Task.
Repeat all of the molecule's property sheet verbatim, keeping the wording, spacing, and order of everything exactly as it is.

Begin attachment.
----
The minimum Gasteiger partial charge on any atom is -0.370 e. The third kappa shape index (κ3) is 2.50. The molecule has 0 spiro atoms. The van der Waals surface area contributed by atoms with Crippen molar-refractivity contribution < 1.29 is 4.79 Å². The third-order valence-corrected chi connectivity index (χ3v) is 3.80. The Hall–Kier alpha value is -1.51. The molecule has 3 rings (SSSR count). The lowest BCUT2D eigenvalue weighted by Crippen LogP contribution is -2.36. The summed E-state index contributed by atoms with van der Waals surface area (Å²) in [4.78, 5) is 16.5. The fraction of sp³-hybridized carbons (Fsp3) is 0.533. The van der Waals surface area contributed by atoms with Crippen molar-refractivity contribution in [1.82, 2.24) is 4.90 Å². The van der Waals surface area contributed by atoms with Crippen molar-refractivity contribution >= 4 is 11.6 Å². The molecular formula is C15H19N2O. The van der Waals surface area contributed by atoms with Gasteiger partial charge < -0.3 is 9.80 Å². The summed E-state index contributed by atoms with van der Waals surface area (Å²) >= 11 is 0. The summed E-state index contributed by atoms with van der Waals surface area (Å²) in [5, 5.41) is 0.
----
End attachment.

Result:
The minimum Gasteiger partial charge on any atom is -0.370 e. The third kappa shape index (κ3) is 2.50. The molecule has 0 spiro atoms. The van der Waals surface area contributed by atoms with Crippen molar-refractivity contribution < 1.29 is 4.79 Å². The third-order valence-corrected chi connectivity index (χ3v) is 3.80. The Hall–Kier alpha value is -1.51. The molecule has 3 rings (SSSR count). The lowest BCUT2D eigenvalue weighted by Crippen LogP contribution is -2.36. The summed E-state index contributed by atoms with van der Waals surface area (Å²) in [4.78, 5) is 16.5. The fraction of sp³-hybridized carbons (Fsp3) is 0.533. The van der Waals surface area contributed by atoms with Crippen molar-refractivity contribution in [1.82, 2.24) is 4.90 Å². The van der Waals surface area contributed by atoms with Crippen molar-refractivity contribution >= 4 is 11.6 Å². The molecular formula is C15H19N2O. The van der Waals surface area contributed by atoms with Gasteiger partial charge < -0.3 is 9.80 Å². The summed E-state index contributed by atoms with van der Waals surface area (Å²) >= 11 is 0. The summed E-state index contributed by atoms with van der Waals surface area (Å²) in [5, 5.41) is 0.